The Glasgow Cathedral, also called the High Kirk of Glasgow or St Mungo’s Cathedral, was built before the Reformation from the late 12th century onwards serving as the seat of the Bishop and later the Archbishop of Glasgow. It is located right in the heart of Scotland’s largest city and features beautiful stained glass windows. Beneath the main building is another church which contains the tomb of St Mungo.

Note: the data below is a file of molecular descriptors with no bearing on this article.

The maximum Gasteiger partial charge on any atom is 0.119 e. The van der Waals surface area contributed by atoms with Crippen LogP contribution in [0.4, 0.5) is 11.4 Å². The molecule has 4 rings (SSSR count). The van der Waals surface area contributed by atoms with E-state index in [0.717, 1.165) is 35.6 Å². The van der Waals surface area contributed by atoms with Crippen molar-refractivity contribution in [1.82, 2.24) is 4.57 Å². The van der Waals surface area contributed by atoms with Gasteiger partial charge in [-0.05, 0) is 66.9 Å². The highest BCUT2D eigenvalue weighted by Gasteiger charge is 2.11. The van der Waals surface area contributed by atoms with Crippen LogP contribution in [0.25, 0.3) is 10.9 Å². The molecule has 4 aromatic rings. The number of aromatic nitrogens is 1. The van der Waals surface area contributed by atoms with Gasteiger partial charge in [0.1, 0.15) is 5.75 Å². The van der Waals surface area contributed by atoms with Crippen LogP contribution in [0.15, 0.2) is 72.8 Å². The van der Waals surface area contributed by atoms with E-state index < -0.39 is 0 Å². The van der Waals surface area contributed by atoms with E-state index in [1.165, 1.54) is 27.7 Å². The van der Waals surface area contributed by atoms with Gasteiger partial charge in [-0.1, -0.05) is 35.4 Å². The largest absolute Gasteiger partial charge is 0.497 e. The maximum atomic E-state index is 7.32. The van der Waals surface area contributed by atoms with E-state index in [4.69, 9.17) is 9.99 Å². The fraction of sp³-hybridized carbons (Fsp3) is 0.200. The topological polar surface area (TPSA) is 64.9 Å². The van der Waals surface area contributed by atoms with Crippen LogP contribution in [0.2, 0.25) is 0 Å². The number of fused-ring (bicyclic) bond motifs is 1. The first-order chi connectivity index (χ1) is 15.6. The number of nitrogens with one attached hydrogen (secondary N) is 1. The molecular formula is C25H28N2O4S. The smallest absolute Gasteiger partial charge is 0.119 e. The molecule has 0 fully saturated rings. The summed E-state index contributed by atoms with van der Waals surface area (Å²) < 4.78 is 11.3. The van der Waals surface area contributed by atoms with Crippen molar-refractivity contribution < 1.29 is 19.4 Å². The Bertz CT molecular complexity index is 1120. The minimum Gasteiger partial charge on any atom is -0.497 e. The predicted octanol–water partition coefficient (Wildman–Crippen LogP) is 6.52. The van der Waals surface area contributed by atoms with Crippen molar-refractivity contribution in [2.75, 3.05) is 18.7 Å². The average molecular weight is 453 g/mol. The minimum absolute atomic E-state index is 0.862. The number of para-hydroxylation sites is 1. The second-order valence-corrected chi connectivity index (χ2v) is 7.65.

I was happy to visit this cathedral as it is a remarkable example of Scottish Gothic architecture. It is also one of the few Scottish medieval churches to have survived the Reformation not unroofed.
Technically, the building is no longer a cathedral, since it has not been the seat of a bishop since 1690. However, like other pre-Reformation cathedrals in Scotland, it is still a place of active Christian worship, hosting a Church of Scotland congregation.